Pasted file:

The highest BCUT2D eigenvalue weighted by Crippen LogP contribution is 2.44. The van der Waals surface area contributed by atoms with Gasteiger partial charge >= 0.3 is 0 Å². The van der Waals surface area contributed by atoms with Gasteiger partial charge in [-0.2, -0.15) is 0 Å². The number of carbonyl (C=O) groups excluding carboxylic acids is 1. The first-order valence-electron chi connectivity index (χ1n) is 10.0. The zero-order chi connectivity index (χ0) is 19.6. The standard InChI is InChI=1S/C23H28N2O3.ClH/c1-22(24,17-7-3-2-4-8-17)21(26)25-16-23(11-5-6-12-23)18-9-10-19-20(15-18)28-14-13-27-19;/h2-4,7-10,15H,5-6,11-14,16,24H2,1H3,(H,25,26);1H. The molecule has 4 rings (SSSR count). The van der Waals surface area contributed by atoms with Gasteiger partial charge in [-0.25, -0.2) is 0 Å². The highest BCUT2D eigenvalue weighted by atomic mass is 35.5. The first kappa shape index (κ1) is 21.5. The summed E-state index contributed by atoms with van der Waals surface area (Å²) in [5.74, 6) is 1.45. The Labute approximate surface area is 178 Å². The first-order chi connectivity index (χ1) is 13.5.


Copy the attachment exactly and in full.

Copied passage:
The highest BCUT2D eigenvalue weighted by Crippen LogP contribution is 2.44. The van der Waals surface area contributed by atoms with Gasteiger partial charge >= 0.3 is 0 Å². The van der Waals surface area contributed by atoms with Gasteiger partial charge in [-0.2, -0.15) is 0 Å². The number of carbonyl (C=O) groups excluding carboxylic acids is 1. The first-order valence-electron chi connectivity index (χ1n) is 10.0. The zero-order chi connectivity index (χ0) is 19.6. The standard InChI is InChI=1S/C23H28N2O3.ClH/c1-22(24,17-7-3-2-4-8-17)21(26)25-16-23(11-5-6-12-23)18-9-10-19-20(15-18)28-14-13-27-19;/h2-4,7-10,15H,5-6,11-14,16,24H2,1H3,(H,25,26);1H. The molecule has 4 rings (SSSR count). The van der Waals surface area contributed by atoms with Gasteiger partial charge in [-0.25, -0.2) is 0 Å². The highest BCUT2D eigenvalue weighted by atomic mass is 35.5. The first kappa shape index (κ1) is 21.5. The summed E-state index contributed by atoms with van der Waals surface area (Å²) in [5.74, 6) is 1.45. The Labute approximate surface area is 178 Å². The first-order chi connectivity index (χ1) is 13.5.